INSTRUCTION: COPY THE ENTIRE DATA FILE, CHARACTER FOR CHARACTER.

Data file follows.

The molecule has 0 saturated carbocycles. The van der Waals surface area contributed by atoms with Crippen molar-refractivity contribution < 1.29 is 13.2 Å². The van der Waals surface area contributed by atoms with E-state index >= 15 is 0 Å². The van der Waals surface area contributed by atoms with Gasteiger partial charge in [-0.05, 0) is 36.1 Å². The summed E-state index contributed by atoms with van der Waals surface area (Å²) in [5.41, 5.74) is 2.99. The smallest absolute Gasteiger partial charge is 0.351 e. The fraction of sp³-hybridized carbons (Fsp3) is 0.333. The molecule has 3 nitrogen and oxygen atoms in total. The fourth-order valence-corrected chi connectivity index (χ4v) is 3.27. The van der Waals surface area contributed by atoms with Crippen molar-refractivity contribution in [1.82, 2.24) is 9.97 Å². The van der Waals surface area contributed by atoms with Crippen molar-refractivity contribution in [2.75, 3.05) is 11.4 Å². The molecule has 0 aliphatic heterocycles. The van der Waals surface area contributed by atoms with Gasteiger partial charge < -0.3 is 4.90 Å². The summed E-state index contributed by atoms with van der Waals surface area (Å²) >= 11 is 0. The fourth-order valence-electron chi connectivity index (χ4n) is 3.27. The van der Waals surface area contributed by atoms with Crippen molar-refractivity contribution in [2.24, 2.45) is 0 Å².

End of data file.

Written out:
The molecule has 0 saturated carbocycles. The van der Waals surface area contributed by atoms with Crippen molar-refractivity contribution < 1.29 is 13.2 Å². The van der Waals surface area contributed by atoms with E-state index >= 15 is 0 Å². The van der Waals surface area contributed by atoms with Gasteiger partial charge in [-0.05, 0) is 36.1 Å². The summed E-state index contributed by atoms with van der Waals surface area (Å²) in [5.41, 5.74) is 2.99. The smallest absolute Gasteiger partial charge is 0.351 e. The fraction of sp³-hybridized carbons (Fsp3) is 0.333. The molecule has 3 nitrogen and oxygen atoms in total. The fourth-order valence-corrected chi connectivity index (χ4v) is 3.27. The van der Waals surface area contributed by atoms with Crippen molar-refractivity contribution in [1.82, 2.24) is 9.97 Å². The van der Waals surface area contributed by atoms with Crippen molar-refractivity contribution in [2.75, 3.05) is 11.4 Å². The molecule has 0 aliphatic heterocycles. The van der Waals surface area contributed by atoms with Gasteiger partial charge < -0.3 is 4.90 Å². The summed E-state index contributed by atoms with van der Waals surface area (Å²) >= 11 is 0. The fourth-order valence-electron chi connectivity index (χ4n) is 3.27. The van der Waals surface area contributed by atoms with Crippen molar-refractivity contribution in [2.24, 2.45) is 0 Å².